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Last Updated Wednesday December 13 2017 01:04 PM IST

Divergent views on simultaneous polls

Sachidananda Murthy
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There are some subjects that trigger debates at the national level at regular intervals only to die down eventually. I have lost count of how many times we have discussed the idea of holding elections to Parliament and state legislatures simultaneously.

It became a hot topic of discussion once again recently after the president and the prime minister made a case for holding the polls together. Both the leaders supported the idea of one election once in five years (the Jammu and Kashmir assembly has a six-year term) and maintained that it would be highly beneficial and desirable in the larger national interest.

With both the head of the state and head of the executive branch of the government pitching for concurrent polls to states and Parliament, the Election Commission (EC) has decided to evolve a consensus on the matter among political parties.

However, apart from the Bharatiya Janata Party (BJP), all other major political parties are averse to the idea. Among the first leaders to oppose the proposal was CPI general secretary S. Sudhakar Reddy. He opined that early dissolution of constitutionally elected Assemblies was impractical and such a move was designed to derive political mileage and satisfy the BJP’s lust for power.

Certainly the proposal is far from new. Political parties had explored the scope for holding simultaneous Lok Sabha and assembly polls for the first time in 1969, after a number of coalition governments that captured power unseating the Congress party failed to complete their terms in some of the northern states.

Indira Gandhi’s astute move to go in for early elections in March 1971, one full year before the fourth Lok Sabha could finish its term, however, broke the link between elections to national and State legislatures.

In 1977, 1989, 1996, and 1998, the election results led to a coalition system wherein no single party achieved a majority in Parliament to form a government.

As a result, the governments that came to power at the center after those elections were dissolved prematurely. During the period under review, the country had seven prime ministers and six of them ruled with “outside support”.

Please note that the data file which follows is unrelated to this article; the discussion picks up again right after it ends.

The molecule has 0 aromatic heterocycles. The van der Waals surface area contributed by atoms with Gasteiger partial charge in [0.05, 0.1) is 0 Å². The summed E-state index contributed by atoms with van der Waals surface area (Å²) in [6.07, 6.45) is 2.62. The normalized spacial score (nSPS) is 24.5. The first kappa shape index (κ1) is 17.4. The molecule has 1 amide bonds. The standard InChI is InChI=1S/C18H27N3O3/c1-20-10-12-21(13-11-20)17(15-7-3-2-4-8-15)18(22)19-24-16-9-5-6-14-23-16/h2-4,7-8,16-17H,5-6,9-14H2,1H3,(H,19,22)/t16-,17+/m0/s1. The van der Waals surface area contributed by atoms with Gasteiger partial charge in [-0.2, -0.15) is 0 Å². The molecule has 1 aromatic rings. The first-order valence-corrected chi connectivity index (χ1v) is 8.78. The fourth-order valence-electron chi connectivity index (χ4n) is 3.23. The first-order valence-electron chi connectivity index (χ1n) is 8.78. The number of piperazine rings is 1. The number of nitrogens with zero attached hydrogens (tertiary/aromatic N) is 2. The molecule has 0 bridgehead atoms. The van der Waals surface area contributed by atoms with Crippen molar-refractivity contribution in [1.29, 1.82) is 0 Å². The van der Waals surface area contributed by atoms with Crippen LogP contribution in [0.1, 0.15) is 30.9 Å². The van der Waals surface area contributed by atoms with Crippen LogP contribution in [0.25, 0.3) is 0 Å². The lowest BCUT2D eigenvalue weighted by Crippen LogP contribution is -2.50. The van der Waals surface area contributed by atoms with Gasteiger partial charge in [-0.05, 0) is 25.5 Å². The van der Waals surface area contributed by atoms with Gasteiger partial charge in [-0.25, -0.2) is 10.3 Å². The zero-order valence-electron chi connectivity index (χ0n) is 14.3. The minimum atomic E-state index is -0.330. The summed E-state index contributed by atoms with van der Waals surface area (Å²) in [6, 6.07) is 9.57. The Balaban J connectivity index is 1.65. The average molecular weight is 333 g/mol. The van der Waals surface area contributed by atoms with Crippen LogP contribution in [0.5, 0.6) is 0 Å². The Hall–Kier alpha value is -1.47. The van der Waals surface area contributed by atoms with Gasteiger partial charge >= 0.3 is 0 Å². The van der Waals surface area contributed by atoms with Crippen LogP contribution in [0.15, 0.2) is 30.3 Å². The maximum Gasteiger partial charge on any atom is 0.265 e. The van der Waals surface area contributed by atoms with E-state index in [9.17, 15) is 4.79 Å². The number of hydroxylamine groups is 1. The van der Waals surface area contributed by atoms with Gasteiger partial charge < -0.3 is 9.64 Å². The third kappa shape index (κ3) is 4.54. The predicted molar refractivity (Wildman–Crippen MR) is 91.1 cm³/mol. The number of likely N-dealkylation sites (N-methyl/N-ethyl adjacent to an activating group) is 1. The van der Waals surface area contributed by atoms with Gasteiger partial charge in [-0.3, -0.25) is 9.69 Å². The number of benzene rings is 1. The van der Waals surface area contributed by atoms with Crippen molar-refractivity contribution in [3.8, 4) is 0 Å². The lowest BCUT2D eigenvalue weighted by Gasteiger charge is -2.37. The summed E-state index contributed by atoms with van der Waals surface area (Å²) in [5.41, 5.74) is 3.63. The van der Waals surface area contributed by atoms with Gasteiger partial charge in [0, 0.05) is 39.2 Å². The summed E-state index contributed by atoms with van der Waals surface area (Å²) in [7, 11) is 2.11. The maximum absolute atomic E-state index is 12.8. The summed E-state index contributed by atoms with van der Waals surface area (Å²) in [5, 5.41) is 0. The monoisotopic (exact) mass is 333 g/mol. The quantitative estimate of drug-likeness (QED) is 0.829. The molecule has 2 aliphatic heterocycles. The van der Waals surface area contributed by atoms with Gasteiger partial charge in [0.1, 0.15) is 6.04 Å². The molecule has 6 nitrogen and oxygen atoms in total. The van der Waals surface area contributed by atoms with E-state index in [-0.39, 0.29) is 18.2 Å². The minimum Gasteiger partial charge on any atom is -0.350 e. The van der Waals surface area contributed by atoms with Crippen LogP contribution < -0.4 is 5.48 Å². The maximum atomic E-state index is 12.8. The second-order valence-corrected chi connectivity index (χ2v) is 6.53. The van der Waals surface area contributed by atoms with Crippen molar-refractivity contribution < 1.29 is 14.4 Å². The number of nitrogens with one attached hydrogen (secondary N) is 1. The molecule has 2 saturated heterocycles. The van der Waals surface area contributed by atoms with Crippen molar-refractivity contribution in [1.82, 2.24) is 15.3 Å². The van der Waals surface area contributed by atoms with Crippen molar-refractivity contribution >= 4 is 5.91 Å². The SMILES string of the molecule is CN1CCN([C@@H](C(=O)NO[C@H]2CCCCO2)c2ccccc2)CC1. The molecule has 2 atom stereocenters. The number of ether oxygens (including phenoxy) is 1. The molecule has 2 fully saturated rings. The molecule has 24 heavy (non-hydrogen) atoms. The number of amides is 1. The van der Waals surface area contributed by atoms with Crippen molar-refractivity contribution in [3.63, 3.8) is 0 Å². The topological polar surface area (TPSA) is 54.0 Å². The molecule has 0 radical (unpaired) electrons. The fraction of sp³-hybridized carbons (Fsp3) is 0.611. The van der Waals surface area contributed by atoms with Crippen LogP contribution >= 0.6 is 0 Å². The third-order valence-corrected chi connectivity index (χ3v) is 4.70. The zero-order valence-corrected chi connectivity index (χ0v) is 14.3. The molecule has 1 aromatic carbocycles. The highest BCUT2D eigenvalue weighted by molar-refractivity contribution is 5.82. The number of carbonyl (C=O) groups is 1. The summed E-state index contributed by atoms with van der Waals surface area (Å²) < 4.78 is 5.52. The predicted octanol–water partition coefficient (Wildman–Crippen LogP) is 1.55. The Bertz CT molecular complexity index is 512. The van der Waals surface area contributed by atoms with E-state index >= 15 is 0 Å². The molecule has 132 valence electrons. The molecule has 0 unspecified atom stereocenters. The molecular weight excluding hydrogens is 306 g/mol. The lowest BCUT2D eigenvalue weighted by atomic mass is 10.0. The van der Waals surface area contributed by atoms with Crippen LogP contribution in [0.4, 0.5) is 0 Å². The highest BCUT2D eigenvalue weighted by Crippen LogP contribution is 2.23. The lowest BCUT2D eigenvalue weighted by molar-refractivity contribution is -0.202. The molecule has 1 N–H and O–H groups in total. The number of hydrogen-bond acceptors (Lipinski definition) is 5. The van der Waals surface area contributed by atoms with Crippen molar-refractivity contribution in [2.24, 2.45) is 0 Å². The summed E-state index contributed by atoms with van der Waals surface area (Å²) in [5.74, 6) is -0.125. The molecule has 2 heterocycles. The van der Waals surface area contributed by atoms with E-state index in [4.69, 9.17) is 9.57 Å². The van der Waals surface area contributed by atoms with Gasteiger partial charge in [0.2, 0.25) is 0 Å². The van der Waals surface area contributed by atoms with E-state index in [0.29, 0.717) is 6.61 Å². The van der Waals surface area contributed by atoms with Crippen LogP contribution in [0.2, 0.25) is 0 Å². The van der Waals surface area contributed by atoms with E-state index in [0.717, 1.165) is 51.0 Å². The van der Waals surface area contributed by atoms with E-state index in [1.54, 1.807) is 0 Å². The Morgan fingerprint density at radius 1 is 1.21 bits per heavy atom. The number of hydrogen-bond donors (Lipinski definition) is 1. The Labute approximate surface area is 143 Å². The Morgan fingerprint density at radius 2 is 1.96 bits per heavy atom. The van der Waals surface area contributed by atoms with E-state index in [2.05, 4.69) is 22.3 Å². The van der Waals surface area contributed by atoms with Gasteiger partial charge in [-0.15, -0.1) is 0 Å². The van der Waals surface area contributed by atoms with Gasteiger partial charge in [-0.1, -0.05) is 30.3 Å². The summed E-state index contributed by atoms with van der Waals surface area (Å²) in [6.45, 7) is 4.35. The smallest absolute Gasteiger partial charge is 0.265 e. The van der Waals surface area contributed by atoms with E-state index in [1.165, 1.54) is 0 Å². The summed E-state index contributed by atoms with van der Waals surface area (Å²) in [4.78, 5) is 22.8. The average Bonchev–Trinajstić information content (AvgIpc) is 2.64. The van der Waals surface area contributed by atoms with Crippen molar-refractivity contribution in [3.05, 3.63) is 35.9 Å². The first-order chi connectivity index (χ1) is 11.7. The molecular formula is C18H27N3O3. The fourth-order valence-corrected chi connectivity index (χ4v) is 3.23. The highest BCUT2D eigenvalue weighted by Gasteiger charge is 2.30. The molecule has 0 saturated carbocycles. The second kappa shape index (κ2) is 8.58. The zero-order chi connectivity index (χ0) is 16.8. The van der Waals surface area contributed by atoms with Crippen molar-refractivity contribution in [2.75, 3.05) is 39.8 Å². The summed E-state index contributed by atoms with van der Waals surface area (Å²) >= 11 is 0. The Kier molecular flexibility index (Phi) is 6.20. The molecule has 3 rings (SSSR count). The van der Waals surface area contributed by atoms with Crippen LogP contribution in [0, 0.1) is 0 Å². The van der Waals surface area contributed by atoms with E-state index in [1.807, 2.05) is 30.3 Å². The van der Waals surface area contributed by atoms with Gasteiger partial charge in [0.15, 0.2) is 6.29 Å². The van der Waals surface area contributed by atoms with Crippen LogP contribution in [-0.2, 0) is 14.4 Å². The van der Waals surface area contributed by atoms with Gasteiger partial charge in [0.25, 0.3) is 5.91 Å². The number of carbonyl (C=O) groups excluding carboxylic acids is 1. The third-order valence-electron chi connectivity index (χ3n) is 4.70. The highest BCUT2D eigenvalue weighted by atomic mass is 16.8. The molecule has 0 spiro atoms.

P. V. Narasimha Rao (1991–96) and Manmohan Singh (second UPA government, 2009-14) were the only prime ministers, who managed to lead a minority government for a full term.

Among the presidents, Neelam Sanjiva Reddy, R. Venkataraman, and APJ Abdul Kalam, who were convinced of the effectiveness of the proposal, strongly batted for conducting elections together.

Among prime ministers, Atal Bihari Vajpayee was the one who earnestly endorsed the idea of clubbing the Lok Sabha and assembly elections. He even went a step further by recommending the subject to the Administrative Reforms Commission for perusal.

I. K. Gujral, during his year-long tenure, had put forth a demand to allow a central or state government to continue in office in the event of it losing its majority and no other party being able to mop up the numbers.

Leaders like Sanjiva Reddy, Venkataraman, Abdul Kalam, Vajpayee and former vice-president Bhairon Singh Shekhawat were of the opinion that simultaneous elections would lighten the financial and administrative strain on the government and the Election Commission machinery. Same views have been aired by the president and the prime minister now.

Former presidents Zail Singh, K. R. Narayanan and almost all the Congress prime ministers, on the other hand, strongly opposed the proposal. They felt such an electoral exercise would have an adverse impact on the Indian federal union’s diversity.

According to them, as political parties would highlight different issues as campaign planks at national and state levels, the voters might prefer to focus on national issues while electing their member of parliament and they might go for the personal charisma and goodwill of the assembly candidate.

If the electorate chose to exercise their franchise in such a way, it would make life difficult even for national parties, they argued.

Most of the prominent regional parties, excluding the Biju Janata Dal and the Telugu Desam Party, want the Lok Sabha and the assembly elections to be held separately.

Interestingly, many of the chief ministers in the BJP-ruled States, where there is no scope for simultaneous elections, have been maintaining a studied silence on the statements made by the prime minister. 

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